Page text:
Unity's built-in frustum and occlusion culling features work on a per-renderer level. They'll disable the rendering of whole objects that can't be seen, but they don't select individual triangles to cull out of a single mesh.
In both your examples above, the full mesh will be processed by the GPU, because at least part of it is visible.
The extra vertices of the "plane" primitive are unlikely to give any noticeable performance impact unless you're rendering very many of them (modern game engines and GPUs are built to handle character and environment models which are far more complex than this!) so use whichever primitive is most convenient for what you need it to do.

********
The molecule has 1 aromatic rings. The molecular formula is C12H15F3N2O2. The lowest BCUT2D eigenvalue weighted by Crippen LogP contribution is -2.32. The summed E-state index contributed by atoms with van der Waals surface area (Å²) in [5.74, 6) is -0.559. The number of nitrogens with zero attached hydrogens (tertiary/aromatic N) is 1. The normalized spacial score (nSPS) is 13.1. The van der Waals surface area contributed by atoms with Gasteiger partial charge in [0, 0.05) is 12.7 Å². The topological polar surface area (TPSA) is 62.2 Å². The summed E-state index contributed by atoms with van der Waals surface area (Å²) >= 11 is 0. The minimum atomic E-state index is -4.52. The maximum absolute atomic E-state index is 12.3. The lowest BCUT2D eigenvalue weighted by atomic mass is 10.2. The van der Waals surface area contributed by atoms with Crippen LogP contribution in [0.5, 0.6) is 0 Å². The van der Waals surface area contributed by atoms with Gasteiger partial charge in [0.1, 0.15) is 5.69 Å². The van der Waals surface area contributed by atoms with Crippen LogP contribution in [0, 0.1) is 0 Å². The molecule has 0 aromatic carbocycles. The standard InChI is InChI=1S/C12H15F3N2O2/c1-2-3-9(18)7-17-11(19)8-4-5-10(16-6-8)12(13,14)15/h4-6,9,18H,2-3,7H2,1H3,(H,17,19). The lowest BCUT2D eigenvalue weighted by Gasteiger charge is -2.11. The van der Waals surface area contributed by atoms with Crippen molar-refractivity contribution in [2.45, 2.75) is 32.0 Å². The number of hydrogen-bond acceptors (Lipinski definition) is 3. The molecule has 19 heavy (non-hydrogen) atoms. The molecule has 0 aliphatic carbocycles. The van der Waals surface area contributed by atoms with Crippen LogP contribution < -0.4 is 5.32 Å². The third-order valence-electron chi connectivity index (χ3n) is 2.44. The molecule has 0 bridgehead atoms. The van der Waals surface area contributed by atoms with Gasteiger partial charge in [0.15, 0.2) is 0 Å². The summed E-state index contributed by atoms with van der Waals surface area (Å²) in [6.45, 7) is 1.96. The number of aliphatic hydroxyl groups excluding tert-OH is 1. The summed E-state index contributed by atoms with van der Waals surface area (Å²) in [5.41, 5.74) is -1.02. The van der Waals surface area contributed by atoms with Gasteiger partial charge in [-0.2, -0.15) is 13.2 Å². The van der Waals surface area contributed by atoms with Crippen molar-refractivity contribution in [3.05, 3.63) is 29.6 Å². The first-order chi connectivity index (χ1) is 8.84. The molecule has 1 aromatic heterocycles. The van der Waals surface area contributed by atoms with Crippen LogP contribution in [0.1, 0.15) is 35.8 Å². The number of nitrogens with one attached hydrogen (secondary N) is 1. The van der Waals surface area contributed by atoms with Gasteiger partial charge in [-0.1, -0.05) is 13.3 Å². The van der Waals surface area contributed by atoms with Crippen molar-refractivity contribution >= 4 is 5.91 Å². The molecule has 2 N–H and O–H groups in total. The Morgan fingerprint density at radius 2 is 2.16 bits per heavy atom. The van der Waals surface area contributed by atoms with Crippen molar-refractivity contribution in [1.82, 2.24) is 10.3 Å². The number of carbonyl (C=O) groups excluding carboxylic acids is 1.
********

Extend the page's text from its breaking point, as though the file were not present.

Note that in the two cases you showed, it's really clipping that's at work, not culling. Clipping is the stage in the graphics pipeline that removes triangles (and parts of triangles) that are outside the rendering viewport and the near & far planes. So in both cases, your fragment shader is only being invoked for the pixels of each mesh which are actually in front of the camera. The rest of the surfaces are discarded after some (usually quite cheap) vertex transformations to determine they're outside the rendered area.